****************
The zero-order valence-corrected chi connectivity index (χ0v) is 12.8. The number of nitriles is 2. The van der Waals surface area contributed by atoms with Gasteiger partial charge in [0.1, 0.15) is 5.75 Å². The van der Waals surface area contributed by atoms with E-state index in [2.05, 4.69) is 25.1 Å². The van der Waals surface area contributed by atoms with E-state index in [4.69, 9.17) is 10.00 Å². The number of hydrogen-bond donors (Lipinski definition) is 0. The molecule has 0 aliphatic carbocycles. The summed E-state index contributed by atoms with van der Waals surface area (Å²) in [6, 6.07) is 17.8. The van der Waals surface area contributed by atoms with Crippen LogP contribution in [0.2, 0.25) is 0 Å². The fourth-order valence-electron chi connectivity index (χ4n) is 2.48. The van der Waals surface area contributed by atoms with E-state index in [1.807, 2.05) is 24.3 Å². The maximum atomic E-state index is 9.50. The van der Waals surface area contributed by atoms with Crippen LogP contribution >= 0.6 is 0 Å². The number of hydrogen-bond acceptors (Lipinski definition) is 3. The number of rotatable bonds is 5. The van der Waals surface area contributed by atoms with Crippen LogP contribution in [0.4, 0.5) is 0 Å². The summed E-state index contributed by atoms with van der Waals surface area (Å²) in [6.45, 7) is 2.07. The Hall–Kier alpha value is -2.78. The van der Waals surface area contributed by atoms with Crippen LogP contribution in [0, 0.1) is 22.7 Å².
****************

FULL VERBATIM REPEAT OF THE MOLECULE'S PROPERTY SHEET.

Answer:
The zero-order valence-corrected chi connectivity index (χ0v) is 12.8. The number of nitriles is 2. The van der Waals surface area contributed by atoms with Gasteiger partial charge in [0.1, 0.15) is 5.75 Å². The van der Waals surface area contributed by atoms with E-state index in [2.05, 4.69) is 25.1 Å². The van der Waals surface area contributed by atoms with E-state index in [4.69, 9.17) is 10.00 Å². The number of hydrogen-bond donors (Lipinski definition) is 0. The molecule has 0 aliphatic carbocycles. The summed E-state index contributed by atoms with van der Waals surface area (Å²) in [6, 6.07) is 17.8. The van der Waals surface area contributed by atoms with Crippen LogP contribution in [0.2, 0.25) is 0 Å². The fourth-order valence-electron chi connectivity index (χ4n) is 2.48. The van der Waals surface area contributed by atoms with E-state index in [1.807, 2.05) is 24.3 Å². The maximum atomic E-state index is 9.50. The van der Waals surface area contributed by atoms with Crippen LogP contribution >= 0.6 is 0 Å². The number of hydrogen-bond acceptors (Lipinski definition) is 3. The number of rotatable bonds is 5. The van der Waals surface area contributed by atoms with Crippen LogP contribution in [0.4, 0.5) is 0 Å². The summed E-state index contributed by atoms with van der Waals surface area (Å²) in [6.45, 7) is 2.07. The Hall–Kier alpha value is -2.78. The van der Waals surface area contributed by atoms with Crippen LogP contribution in [0, 0.1) is 22.7 Å².